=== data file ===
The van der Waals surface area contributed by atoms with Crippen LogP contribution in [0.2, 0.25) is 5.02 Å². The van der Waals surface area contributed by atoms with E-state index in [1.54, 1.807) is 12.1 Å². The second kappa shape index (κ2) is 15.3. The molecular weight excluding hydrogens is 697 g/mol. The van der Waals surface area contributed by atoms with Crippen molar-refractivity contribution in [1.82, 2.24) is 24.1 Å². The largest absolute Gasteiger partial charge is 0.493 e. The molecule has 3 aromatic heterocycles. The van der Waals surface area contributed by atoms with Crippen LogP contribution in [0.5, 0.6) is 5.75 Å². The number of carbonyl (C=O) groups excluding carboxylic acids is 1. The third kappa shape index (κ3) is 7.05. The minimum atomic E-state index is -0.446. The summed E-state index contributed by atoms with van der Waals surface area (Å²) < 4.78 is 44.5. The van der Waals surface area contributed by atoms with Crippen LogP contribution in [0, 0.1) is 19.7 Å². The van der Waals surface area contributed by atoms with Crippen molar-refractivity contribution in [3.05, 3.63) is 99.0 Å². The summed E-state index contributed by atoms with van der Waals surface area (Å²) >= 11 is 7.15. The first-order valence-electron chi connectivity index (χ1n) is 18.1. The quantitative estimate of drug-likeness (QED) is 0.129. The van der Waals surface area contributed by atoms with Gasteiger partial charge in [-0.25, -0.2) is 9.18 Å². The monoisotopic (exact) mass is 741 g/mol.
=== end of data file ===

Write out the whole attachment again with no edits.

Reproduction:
The van der Waals surface area contributed by atoms with Crippen LogP contribution in [0.2, 0.25) is 5.02 Å². The van der Waals surface area contributed by atoms with E-state index in [1.54, 1.807) is 12.1 Å². The second kappa shape index (κ2) is 15.3. The molecular weight excluding hydrogens is 697 g/mol. The van der Waals surface area contributed by atoms with Crippen molar-refractivity contribution in [1.82, 2.24) is 24.1 Å². The largest absolute Gasteiger partial charge is 0.493 e. The molecule has 3 aromatic heterocycles. The van der Waals surface area contributed by atoms with Crippen LogP contribution in [0.5, 0.6) is 5.75 Å². The number of carbonyl (C=O) groups excluding carboxylic acids is 1. The third kappa shape index (κ3) is 7.05. The minimum atomic E-state index is -0.446. The summed E-state index contributed by atoms with van der Waals surface area (Å²) < 4.78 is 44.5. The van der Waals surface area contributed by atoms with Crippen LogP contribution in [0, 0.1) is 19.7 Å². The van der Waals surface area contributed by atoms with Crippen molar-refractivity contribution in [3.05, 3.63) is 99.0 Å². The summed E-state index contributed by atoms with van der Waals surface area (Å²) >= 11 is 7.15. The first-order valence-electron chi connectivity index (χ1n) is 18.1. The quantitative estimate of drug-likeness (QED) is 0.129. The van der Waals surface area contributed by atoms with Gasteiger partial charge in [-0.25, -0.2) is 9.18 Å². The monoisotopic (exact) mass is 741 g/mol.